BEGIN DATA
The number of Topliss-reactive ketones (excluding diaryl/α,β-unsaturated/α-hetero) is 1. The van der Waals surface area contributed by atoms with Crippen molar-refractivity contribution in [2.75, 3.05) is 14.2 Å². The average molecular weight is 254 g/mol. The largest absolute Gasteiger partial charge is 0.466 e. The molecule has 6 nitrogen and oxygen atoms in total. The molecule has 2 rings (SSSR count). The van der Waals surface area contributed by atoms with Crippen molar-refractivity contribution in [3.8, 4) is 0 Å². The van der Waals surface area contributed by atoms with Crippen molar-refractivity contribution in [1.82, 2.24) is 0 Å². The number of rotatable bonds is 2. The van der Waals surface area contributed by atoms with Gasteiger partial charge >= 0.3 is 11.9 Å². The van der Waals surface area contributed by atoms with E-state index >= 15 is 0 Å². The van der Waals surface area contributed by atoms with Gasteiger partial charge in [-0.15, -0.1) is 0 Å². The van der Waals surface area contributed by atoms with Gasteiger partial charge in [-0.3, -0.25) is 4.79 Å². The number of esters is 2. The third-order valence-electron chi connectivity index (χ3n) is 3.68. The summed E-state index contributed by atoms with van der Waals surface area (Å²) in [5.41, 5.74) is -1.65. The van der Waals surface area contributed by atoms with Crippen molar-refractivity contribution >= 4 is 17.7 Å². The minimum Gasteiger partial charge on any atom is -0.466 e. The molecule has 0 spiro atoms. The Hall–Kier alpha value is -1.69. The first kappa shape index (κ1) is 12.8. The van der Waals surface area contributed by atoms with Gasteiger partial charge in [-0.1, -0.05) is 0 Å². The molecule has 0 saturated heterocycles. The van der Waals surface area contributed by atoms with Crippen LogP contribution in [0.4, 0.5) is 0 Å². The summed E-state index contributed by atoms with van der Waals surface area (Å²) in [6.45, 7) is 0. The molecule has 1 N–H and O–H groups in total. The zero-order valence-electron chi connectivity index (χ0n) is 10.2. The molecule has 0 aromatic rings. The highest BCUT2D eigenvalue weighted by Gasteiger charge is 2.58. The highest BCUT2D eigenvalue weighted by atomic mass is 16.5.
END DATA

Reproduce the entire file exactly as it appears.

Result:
The number of Topliss-reactive ketones (excluding diaryl/α,β-unsaturated/α-hetero) is 1. The van der Waals surface area contributed by atoms with Crippen molar-refractivity contribution in [2.75, 3.05) is 14.2 Å². The average molecular weight is 254 g/mol. The largest absolute Gasteiger partial charge is 0.466 e. The molecule has 6 nitrogen and oxygen atoms in total. The molecule has 2 rings (SSSR count). The van der Waals surface area contributed by atoms with Crippen molar-refractivity contribution in [3.8, 4) is 0 Å². The van der Waals surface area contributed by atoms with Crippen molar-refractivity contribution in [1.82, 2.24) is 0 Å². The number of rotatable bonds is 2. The van der Waals surface area contributed by atoms with Gasteiger partial charge >= 0.3 is 11.9 Å². The van der Waals surface area contributed by atoms with E-state index >= 15 is 0 Å². The van der Waals surface area contributed by atoms with Gasteiger partial charge in [-0.15, -0.1) is 0 Å². The van der Waals surface area contributed by atoms with Gasteiger partial charge in [-0.3, -0.25) is 4.79 Å². The number of esters is 2. The third-order valence-electron chi connectivity index (χ3n) is 3.68. The summed E-state index contributed by atoms with van der Waals surface area (Å²) in [5.41, 5.74) is -1.65. The van der Waals surface area contributed by atoms with Crippen molar-refractivity contribution >= 4 is 17.7 Å². The minimum Gasteiger partial charge on any atom is -0.466 e. The molecule has 0 spiro atoms. The Hall–Kier alpha value is -1.69. The first kappa shape index (κ1) is 12.8. The van der Waals surface area contributed by atoms with Gasteiger partial charge in [-0.1, -0.05) is 0 Å². The molecule has 0 saturated heterocycles. The van der Waals surface area contributed by atoms with Crippen LogP contribution in [0.4, 0.5) is 0 Å². The summed E-state index contributed by atoms with van der Waals surface area (Å²) in [6.45, 7) is 0. The molecule has 1 N–H and O–H groups in total. The zero-order valence-electron chi connectivity index (χ0n) is 10.2. The molecule has 0 aromatic rings. The highest BCUT2D eigenvalue weighted by Gasteiger charge is 2.58. The highest BCUT2D eigenvalue weighted by atomic mass is 16.5.